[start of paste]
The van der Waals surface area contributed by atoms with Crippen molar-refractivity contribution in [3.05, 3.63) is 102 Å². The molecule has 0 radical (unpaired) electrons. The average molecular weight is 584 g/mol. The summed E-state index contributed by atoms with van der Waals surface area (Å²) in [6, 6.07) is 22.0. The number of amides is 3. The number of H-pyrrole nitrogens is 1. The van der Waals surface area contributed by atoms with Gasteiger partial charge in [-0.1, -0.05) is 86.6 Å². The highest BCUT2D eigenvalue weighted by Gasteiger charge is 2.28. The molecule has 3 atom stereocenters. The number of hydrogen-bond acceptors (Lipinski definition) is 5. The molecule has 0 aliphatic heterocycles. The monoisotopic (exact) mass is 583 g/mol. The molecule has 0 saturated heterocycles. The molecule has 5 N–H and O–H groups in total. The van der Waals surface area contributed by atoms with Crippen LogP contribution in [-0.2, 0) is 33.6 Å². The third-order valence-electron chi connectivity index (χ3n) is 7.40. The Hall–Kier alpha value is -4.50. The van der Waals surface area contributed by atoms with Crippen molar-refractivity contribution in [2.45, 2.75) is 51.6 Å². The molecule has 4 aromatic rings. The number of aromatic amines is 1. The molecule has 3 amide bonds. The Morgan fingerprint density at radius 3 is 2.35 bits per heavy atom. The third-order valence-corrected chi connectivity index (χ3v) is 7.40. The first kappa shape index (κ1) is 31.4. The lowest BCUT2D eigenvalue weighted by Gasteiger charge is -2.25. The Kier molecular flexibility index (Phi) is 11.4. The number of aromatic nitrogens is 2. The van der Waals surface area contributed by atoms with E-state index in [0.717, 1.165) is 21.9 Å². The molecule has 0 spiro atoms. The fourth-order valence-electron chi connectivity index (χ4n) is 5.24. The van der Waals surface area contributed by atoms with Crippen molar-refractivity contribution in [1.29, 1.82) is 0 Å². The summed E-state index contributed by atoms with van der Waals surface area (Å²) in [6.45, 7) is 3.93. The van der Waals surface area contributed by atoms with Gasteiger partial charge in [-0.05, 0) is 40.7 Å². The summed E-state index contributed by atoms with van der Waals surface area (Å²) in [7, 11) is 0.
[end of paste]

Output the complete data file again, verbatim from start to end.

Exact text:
The van der Waals surface area contributed by atoms with Crippen molar-refractivity contribution in [3.05, 3.63) is 102 Å². The molecule has 0 radical (unpaired) electrons. The average molecular weight is 584 g/mol. The summed E-state index contributed by atoms with van der Waals surface area (Å²) in [6, 6.07) is 22.0. The number of amides is 3. The number of H-pyrrole nitrogens is 1. The van der Waals surface area contributed by atoms with Gasteiger partial charge in [-0.1, -0.05) is 86.6 Å². The highest BCUT2D eigenvalue weighted by Gasteiger charge is 2.28. The molecule has 3 atom stereocenters. The number of hydrogen-bond acceptors (Lipinski definition) is 5. The molecule has 0 aliphatic heterocycles. The monoisotopic (exact) mass is 583 g/mol. The molecule has 0 saturated heterocycles. The molecule has 5 N–H and O–H groups in total. The van der Waals surface area contributed by atoms with Crippen LogP contribution in [-0.2, 0) is 33.6 Å². The third-order valence-electron chi connectivity index (χ3n) is 7.40. The Hall–Kier alpha value is -4.50. The van der Waals surface area contributed by atoms with Crippen molar-refractivity contribution in [2.45, 2.75) is 51.6 Å². The molecule has 4 aromatic rings. The number of aromatic amines is 1. The molecule has 3 amide bonds. The Morgan fingerprint density at radius 3 is 2.35 bits per heavy atom. The third-order valence-corrected chi connectivity index (χ3v) is 7.40. The first kappa shape index (κ1) is 31.4. The lowest BCUT2D eigenvalue weighted by Gasteiger charge is -2.25. The Kier molecular flexibility index (Phi) is 11.4. The number of aromatic nitrogens is 2. The van der Waals surface area contributed by atoms with E-state index in [0.717, 1.165) is 21.9 Å². The molecule has 0 spiro atoms. The fourth-order valence-electron chi connectivity index (χ4n) is 5.24. The van der Waals surface area contributed by atoms with Crippen molar-refractivity contribution in [1.29, 1.82) is 0 Å². The summed E-state index contributed by atoms with van der Waals surface area (Å²) in [6.45, 7) is 3.93. The van der Waals surface area contributed by atoms with Gasteiger partial charge in [-0.05, 0) is 40.7 Å². The summed E-state index contributed by atoms with van der Waals surface area (Å²) in [7, 11) is 0.